Recently Pielke, Wigley and Green discussed the implications of autonomous energy efficiency improvements (AEEI) in IPCC scenarios, provoking many replies. Some found the hubbub around the issue surprising, because the assumptions concerned were well known, at least to modelers. I was among the surprised, but sometimes the obvious needs to be restated loud and clear. I believe that there are several bigger elephants in the room that deserve such treatment. AEEI is important, as are other hotly debated SRES choices like PPP vs. MEX, but at the end of the day, these are just parameter choices. In complex systems parameter uncertainty generally plays second fiddle to structural uncertainty. Integrated assessment models (IAMs) as a group frequently employ similar methods, e.g., dynamic general equilibrium, and leave crucial structural assumptions untested. I find it strange that the hottest debates surround biogeophysical models, which are actually much better grounded in physical principles, when socio-economic modeling is so uncertain.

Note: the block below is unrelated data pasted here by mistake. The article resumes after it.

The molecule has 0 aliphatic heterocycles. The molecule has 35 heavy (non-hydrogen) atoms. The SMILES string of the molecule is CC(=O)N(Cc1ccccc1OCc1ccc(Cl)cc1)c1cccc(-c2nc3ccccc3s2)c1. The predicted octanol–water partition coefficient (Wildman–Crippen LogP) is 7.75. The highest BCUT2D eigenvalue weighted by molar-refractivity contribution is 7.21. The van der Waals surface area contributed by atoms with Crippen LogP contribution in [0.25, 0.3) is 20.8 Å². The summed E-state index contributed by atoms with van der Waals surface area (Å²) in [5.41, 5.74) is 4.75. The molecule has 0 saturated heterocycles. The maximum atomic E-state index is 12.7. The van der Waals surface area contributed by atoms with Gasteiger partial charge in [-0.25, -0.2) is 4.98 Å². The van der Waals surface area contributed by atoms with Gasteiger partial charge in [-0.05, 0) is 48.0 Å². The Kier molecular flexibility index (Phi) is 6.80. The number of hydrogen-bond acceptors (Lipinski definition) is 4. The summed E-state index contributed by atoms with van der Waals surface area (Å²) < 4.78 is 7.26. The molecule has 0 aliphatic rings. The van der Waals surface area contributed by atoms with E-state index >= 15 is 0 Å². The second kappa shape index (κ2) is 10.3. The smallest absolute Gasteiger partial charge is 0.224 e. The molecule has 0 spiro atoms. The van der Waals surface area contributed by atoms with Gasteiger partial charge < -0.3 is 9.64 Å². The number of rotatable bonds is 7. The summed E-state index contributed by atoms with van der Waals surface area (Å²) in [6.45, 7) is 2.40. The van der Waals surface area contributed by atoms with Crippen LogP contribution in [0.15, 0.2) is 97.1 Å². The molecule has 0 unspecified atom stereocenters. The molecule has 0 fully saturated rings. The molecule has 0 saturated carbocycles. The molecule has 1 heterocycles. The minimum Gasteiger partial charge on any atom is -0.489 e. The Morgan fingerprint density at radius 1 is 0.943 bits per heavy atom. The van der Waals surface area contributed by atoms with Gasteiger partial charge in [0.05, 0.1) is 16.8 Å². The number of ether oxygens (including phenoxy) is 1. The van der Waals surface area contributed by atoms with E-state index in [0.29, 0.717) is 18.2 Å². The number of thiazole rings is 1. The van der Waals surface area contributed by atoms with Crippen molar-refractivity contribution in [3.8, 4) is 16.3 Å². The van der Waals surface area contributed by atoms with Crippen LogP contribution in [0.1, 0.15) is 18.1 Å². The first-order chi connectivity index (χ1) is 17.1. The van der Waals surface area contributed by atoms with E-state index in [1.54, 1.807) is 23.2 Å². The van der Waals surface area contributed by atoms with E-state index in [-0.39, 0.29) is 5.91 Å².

Will this – like the satellite temperature trend – be another case of model-data discrepancies resolved in favor of the models?
Update: Prometheus wonders if this changes IPCC conclusions.
One observation from my recent experience with climate policy in California is that businesses – even energy intensive ones – are uncertain how to engage in the public debate. Climate policy is a messy space with many competing options, and it’s hard to know what to wish for. With that in mind, here’s a quick survey of what various business groups are saying.
Every year or two the “gas out” email arrives in my inbox. This year, it’s May 15th when “all internet users are to not go to a gas station in protest of high gas prices.” Wait – am I supposed to avoid gas stations, or protesting at gas stations? I’m amazed at the durability of this internet chain letter, which now claims a ten-year history: “In April 1997, there was a “gas out” conducted nationwide in protest of gas prices. Gasoline prices dropped 30 cents a gallon overnight.” A Monty Python tune from The Meaning of Life jumps to mind: